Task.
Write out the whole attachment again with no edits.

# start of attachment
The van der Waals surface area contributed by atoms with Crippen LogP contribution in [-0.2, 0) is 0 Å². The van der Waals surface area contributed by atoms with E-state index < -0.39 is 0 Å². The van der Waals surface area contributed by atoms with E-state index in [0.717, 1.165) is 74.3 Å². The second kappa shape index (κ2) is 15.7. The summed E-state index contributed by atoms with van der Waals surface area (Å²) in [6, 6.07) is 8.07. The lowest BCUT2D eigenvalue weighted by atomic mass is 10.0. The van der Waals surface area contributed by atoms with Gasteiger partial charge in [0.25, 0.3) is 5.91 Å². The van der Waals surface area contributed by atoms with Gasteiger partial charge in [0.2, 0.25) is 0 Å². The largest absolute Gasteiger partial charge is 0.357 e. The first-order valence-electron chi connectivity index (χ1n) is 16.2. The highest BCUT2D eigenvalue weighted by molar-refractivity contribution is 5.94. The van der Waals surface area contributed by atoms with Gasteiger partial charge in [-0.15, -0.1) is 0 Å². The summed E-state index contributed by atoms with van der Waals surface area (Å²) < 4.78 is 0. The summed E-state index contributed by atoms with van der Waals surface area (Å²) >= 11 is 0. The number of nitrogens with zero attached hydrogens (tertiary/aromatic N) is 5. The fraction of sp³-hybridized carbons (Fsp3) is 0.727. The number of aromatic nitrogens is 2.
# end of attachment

The van der Waals surface area contributed by atoms with Crippen LogP contribution in [-0.2, 0) is 0 Å². The van der Waals surface area contributed by atoms with E-state index < -0.39 is 0 Å². The van der Waals surface area contributed by atoms with E-state index in [0.717, 1.165) is 74.3 Å². The second kappa shape index (κ2) is 15.7. The summed E-state index contributed by atoms with van der Waals surface area (Å²) in [6, 6.07) is 8.07. The lowest BCUT2D eigenvalue weighted by atomic mass is 10.0. The van der Waals surface area contributed by atoms with Gasteiger partial charge in [0.25, 0.3) is 5.91 Å². The van der Waals surface area contributed by atoms with Gasteiger partial charge in [0.2, 0.25) is 0 Å². The largest absolute Gasteiger partial charge is 0.357 e. The first-order valence-electron chi connectivity index (χ1n) is 16.2. The highest BCUT2D eigenvalue weighted by molar-refractivity contribution is 5.94. The van der Waals surface area contributed by atoms with Gasteiger partial charge in [-0.15, -0.1) is 0 Å². The summed E-state index contributed by atoms with van der Waals surface area (Å²) < 4.78 is 0. The summed E-state index contributed by atoms with van der Waals surface area (Å²) >= 11 is 0. The number of nitrogens with zero attached hydrogens (tertiary/aromatic N) is 5. The fraction of sp³-hybridized carbons (Fsp3) is 0.727. The number of aromatic nitrogens is 2.